Acts 9:1-19 | The Grace of God

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The Grace of God

 By Nonso Ukeka

Acts 9:1-19

Key Verse 9:15

 

 “But the Lord said to Ananias, ‘Go! This man is my chosen instrument to proclaim my name to the Gentiles and their kings and to the people of Israel.’”

 

Saul was, as he described himself, a Hebrew of Hebrews. He thought himself as a great man. He was born in Tarsus, yet he studied under and was thoroughly trained in the law by Gamaliel— one of Israel’s most respected and notable members of the religious senate. Saul became so zealous as a religious Jew that he rose to the ranks of becoming a Pharisee at a relatively young age— something not many Jews in his day could brag about. When he began his murderous campaign against the early Christians and their teachings about Jesus, he gained worldwide notoriety. Saul considered Christians as heretics and blasphemers of the worst kind. He thought that they were spreading lies about the Jewish religion and tradition, and they had to be stopped at any cost. Christians all over trembled at the name of Saul, and at the same time the religious leaders were glad when they heard that Saul was in town. He gained the respect and recognition of the leaders and elders. They thought that he was truly a blessing from God. Saul thought that God was really showing him mercy by enabling him to jail and kill the Christians. Saul was absolutely on top of the world, and there was nobody who could knock him down.

 

The fact of the matter is that Saul was actually in danger. He had launched a campaign against God Almighty without realizing it. Saul was not attacking and persecuting people; he was attacking the Son of God, the Messiah, the King of kings, God’s holy and anointed One Jesus. Saul was ignorant; he was unbelieving; he was so filled with arrogance and his own self-righteousness that he could not see that he was running head-first towards destruction. His pride blinded him so much that he couldn’t even accept God’s love and forgiveness through Stephen as he prayed, “Lord, do not hold this sin against [him]” when Saul approved of his murder. But God heard Stephen’s prayer. God did indeed loved Saul and was ready to offer him mercy. Stephen successfully planted small seeds of faith in Saul’s heart, and even though he was not yet ready to accept the grace of God in his life, this grace stalked him everywhere he went. Saul must’ve resisted bitterly in his heart as he continued his rampage against the Christians. But grace hounded him even more, day-after-day, getting him to a point where he would no longer be able to resist. And on that faithful day on his way to Damascus, Saul came face-to-face with God’s love and grace when he had a personal encounter with Jesus the Son of God.

 

Let’s read verse 5, “’Who are you, Lord?’ Saul asked. ‘I am Jesus, whom you are persecuting,’ he replied.” As Saul was on his way to imprison Christians in Damascus, the Bible tells us that he was suddenly accosted by a great light from heaven. The experience was so powerful that he was knocked to the ground. This was an overwhelming experience. Without warning or time to prepare, he suddenly found himself in the presence of God Almighty. In that very moment, he realized that he was a great sinner before the pure and holy God. As great as he once thought he was, he suddenly realized that his great acts were worthless before God. All the good that he thought he was doing in that very moment was nothing but filth. His whole life was filth before God. It dawned on him that just as sudden as the light flashed down from heaven, he should’ve suddenly been struck down dead. But God didn’t strike Saul dead. He didn’t even rebuke Saul. Instead, God lovingly called out to him, “Saul, Saul, why do you persecute me?” This was God reaching out to a lost man, begging him to turn around, to come and be rescued. Jesus was calling out, “Saul, what have you been doing? Where are you? I’ve been calling for you.” For Saul, this was a moment of undeniable love from God. This was not the God that he knew. This was not the God that he thought he served. How can a God, who knows how sinful I am call out to me like this, rather than destroy me? Who are you, Lord?” He asked. This is when the Lord can finally reveal himself to Saul and to help him see the error of his ways. He answered, “I am Jesus, whom you are persecuting.” The gospel message he heard from Stephen was finally confirmed in his heart. All along he had been fighting against the Lord by persecuting Christians. But even greater than that was the war that was waged against God inside his heart. But in this moment, he realizes that he is unable to fight anymore, and simply surrenders to Jesus. It was now time to help him put his old life behind and give him a new one. Finally, Saul is now ready to fully receive the grace of Jesus in his life. Only Jesus is able to offer Saul the grace of forgiveness through the repentance of sin, and the grace of mission through a life of obedience by faith.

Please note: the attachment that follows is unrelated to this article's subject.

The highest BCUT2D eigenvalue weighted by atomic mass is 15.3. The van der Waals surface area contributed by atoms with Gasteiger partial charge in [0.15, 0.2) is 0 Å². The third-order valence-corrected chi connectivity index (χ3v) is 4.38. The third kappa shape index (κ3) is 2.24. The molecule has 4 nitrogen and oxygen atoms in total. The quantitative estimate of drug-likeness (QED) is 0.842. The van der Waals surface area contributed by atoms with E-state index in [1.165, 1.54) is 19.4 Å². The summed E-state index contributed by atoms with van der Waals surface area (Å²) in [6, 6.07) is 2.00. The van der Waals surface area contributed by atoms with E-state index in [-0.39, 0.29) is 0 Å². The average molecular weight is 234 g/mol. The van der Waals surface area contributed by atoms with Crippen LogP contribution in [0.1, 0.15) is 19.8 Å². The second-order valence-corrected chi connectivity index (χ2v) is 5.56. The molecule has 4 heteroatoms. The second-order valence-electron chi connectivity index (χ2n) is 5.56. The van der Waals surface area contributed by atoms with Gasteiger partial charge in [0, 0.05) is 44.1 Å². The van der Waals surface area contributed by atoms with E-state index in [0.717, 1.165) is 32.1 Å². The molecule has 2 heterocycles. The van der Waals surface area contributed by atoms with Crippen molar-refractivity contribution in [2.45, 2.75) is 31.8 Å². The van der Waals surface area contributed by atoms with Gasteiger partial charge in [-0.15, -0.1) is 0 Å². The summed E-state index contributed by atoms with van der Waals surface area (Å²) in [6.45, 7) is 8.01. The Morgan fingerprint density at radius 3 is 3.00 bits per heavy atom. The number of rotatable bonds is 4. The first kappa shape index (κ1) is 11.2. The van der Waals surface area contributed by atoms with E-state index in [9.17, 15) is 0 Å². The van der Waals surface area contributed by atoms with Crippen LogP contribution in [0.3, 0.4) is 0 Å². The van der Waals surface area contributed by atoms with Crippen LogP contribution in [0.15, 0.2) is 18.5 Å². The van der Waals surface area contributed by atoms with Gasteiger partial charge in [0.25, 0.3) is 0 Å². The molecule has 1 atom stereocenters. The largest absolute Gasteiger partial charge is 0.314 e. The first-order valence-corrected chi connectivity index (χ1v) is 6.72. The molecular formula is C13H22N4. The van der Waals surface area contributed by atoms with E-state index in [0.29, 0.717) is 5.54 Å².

When we think about grace, what usually comes to mind? Normally, people think only of the word ‘favor” or receiving what one does not deserve. So they think of selfish things that are entirely to their own benefit— mundane things even physical things. The grace or favor of receiving what we do not deserve is entirely    when it comes to God’s forgiveness because forgiveness is undeserved. But God’s grace to Saul and to us is so much more. God’s grace is a way of life for the repentant sinner. For Saul it was revealed in discipline. It was also revealed in suffering. Why? Because it transformed a reviled killer like Saul into the revered saint whose testimony is shared all around the world to this day. It was this grace that completely transformed a destructive man into one of greatest shepherd leaders in history, protecting many in the church from the attacks of Satan. It was this grace that transformed a man who once was on a war path against Jesus, into a man who considered himself a slave of Christ and his gospel. As we go through the passage, let’s consider carefully how God shed his grace on Saul and how easy it is to take the grace of God in our own lives for granted.